Sorry, you need to enable JavaScript to visit this website.

New Report Reveals Botched Consultation Process for Indigenous Xinca at Pan American Silver Mine in Guatemala

Kirsten Francescone Latin America Program Coordinator Kirsten Francescone works to support communities, organizations, and networks in the region struggling with mining conflicts.

On September 6th, the Institute for Policy Studies and Earthworks released a report (attached to this post) with worrisome conclusions regarding the ongoing consultation process around Canadian mining company Pan American Silver's Escobal mine. In May 2019, the Xinca Parliament denounced a increased tension and provocation around the mine following the company's controversial acquisition of Tahoe Resources. This most recent report demonstrates that not only has the tension continued to augment, but the Guatemalan government is attempting to completely sideline the Xinca from the process. A year after the Constitutional Court of Guatemala ordered the Ministry of Energy and Mines to consult with the Xinca Parliament, thousands mobilized in front of the Constitutional Court to denounce the irregularities in the process.  

As an Earhworks blog post notes, "Rather than the open, inclusive consultation promised in the Court ruling, the Xinka have faced threats, intimidation, and an exclusionary, potentially illegal process that seems to have a preordained outcome: the reopening of a mine that the Xinka say will destroy their way of life".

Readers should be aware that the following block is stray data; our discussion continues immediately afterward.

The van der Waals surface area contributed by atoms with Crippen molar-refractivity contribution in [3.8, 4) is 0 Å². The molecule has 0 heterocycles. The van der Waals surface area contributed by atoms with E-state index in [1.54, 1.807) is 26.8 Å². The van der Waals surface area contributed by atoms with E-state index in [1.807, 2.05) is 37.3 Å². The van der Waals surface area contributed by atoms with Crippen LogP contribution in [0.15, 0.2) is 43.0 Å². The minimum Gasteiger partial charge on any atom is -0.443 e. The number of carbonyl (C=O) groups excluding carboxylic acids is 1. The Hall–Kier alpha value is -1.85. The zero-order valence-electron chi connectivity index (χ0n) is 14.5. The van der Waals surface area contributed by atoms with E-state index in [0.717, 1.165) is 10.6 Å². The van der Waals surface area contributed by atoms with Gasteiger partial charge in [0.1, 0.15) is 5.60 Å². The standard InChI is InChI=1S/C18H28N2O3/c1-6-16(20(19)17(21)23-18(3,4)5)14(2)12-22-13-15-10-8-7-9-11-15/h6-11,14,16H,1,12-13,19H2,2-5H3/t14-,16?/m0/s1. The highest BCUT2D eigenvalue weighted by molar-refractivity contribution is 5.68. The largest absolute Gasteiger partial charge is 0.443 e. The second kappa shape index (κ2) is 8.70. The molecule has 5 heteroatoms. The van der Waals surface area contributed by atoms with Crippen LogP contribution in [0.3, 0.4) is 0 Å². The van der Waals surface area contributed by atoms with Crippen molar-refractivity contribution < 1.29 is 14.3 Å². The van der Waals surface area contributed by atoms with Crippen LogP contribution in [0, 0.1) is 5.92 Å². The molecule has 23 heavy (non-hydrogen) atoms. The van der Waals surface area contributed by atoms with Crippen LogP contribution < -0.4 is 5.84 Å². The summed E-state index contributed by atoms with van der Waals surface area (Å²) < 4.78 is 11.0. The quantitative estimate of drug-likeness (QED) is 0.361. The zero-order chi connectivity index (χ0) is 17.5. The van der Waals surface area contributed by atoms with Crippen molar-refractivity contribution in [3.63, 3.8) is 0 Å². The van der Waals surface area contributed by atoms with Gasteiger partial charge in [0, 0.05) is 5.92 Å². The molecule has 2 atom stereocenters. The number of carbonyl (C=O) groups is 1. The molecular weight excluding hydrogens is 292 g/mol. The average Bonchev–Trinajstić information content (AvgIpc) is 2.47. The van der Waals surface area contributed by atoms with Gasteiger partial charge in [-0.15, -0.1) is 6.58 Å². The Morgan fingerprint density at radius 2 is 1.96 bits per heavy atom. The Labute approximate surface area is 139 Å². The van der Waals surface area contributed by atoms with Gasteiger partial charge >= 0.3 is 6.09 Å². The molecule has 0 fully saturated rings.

Key findings: 

  • The consultation process led by the Ministry of Energy and Mines (MEM) currently relies on a decision on the company’s area of influence that was made before the consultation had officially begun, putting the legality of the current process in question.
  • MEM continues exclusionary and discriminatory practices that first led to the Constitutional Court’s suspension of the Escobal project, including failing to respect the rights of the Xinka to determine how they will be represented in the process and holding meetings without their participation.
  • The Supreme Court has failed to respond to repeated complaints the Xinka Parliament has filed since November 2018 about lack of due process, Indigenous participation and discrimination.
  • Complaints also include accusations of influence-peddling against the government, given that the company announced advances in the process before the Xinka Parliament was notified it had begun.
  • Concurrently, the Xinka Parliament has faced a sharp increase in threats against its leadership and members of the resistance, undermining their security and the ‘free’ nature of the process.
  • In August 2019, the Xinka Parliament appealed directly to the Constitutional Court due to the Supreme Court’s lack of response to their complaints.
  • On September 3rd, 2019, the first anniversary of the Constitutional Court decision, over a thousand people marched in Guatemala City to demand that the high court defend Xinka people’s rights.
  • Continuing the consultation without due process or full respect and inclusion of the Xinka and their representative organization jeopardizes its legality and legitimacy.
  • Unless the process is reset to stage one – review of the mine’s area of influence – with robust inclusion of and respect for the Xinka people and the Xinka Parliament, it is at risk of losing all social support.

As a result of the repeated irregularities in the process, SumofUs has launched a petition. Sign on here to pledge your solidarity to the community against the Canadian company.